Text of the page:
June 2, 2006
In his 2004 book, "The Empty Cradle," Phillip Longman exploded one of the planet's most enduring modern myths. He demonstrated that population growth is not the threat that it has been made out to be and that population decline is the real challenge ahead of us, says the Wall Street Journal.
By the time of the book's publication, many developed nations were already struggling to address the obvious result of falling fertility: What to do when so few babies are being born that eventually there won't be enough workers to sustain your country's economy, let alone support the elderly?
- One of the most recent answers comes from Portugal, where the birth rate has fallen to 1.7 -- below the replacement rate of 2.1 children per couple. The government has come up with a plan to give tax breaks to people who have more than two children and to levy higher taxes on those who have fewer than two.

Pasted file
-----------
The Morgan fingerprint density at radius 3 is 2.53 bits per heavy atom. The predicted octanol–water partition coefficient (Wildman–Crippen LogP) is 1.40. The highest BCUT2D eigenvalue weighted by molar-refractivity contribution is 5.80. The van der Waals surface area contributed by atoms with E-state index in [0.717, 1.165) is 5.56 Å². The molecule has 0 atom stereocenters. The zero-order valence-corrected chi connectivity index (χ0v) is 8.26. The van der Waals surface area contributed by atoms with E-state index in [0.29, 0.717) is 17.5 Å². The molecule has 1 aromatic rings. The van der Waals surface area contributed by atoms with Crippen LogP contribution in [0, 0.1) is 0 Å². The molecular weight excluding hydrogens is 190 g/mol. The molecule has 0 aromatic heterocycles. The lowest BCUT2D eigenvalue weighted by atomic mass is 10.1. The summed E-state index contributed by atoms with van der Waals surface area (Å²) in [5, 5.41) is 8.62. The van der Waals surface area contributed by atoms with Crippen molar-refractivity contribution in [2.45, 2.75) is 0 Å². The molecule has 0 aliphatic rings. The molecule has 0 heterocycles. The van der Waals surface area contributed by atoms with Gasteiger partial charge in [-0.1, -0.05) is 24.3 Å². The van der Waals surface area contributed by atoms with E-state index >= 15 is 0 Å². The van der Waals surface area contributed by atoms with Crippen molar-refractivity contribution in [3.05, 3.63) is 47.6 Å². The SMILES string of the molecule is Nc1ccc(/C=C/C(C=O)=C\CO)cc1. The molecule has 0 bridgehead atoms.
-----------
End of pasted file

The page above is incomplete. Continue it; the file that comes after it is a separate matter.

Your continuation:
- Singapore, France, Sweden and many other states already employ various incentives to encourage parenthood.
Falling birth rates are a concern for more than just the most prosperous countries, too, says the Journal:
- Along with all of Europe, Japan and Canada, Longman notes, China and parts of the Middle East are experiencing population loss.
- In Russia, President Vladimir Putin announced that the government will pay mothers about $9,200 to have a second child.
Falling birth rates are associated with increased economic opportunity. When people don't need to use children as worker bees in a desperate struggle to survive, and -- more important -- when they can imagine a secure future for their offspring, they tend to plan families with fewer children in the hope of showering each with more advantages, says the Journal.
Source: Editorial, "Making Babies," Wall Street Journal, June 2, 2006.
For text (subscription required):
Browse more articles on Government Issues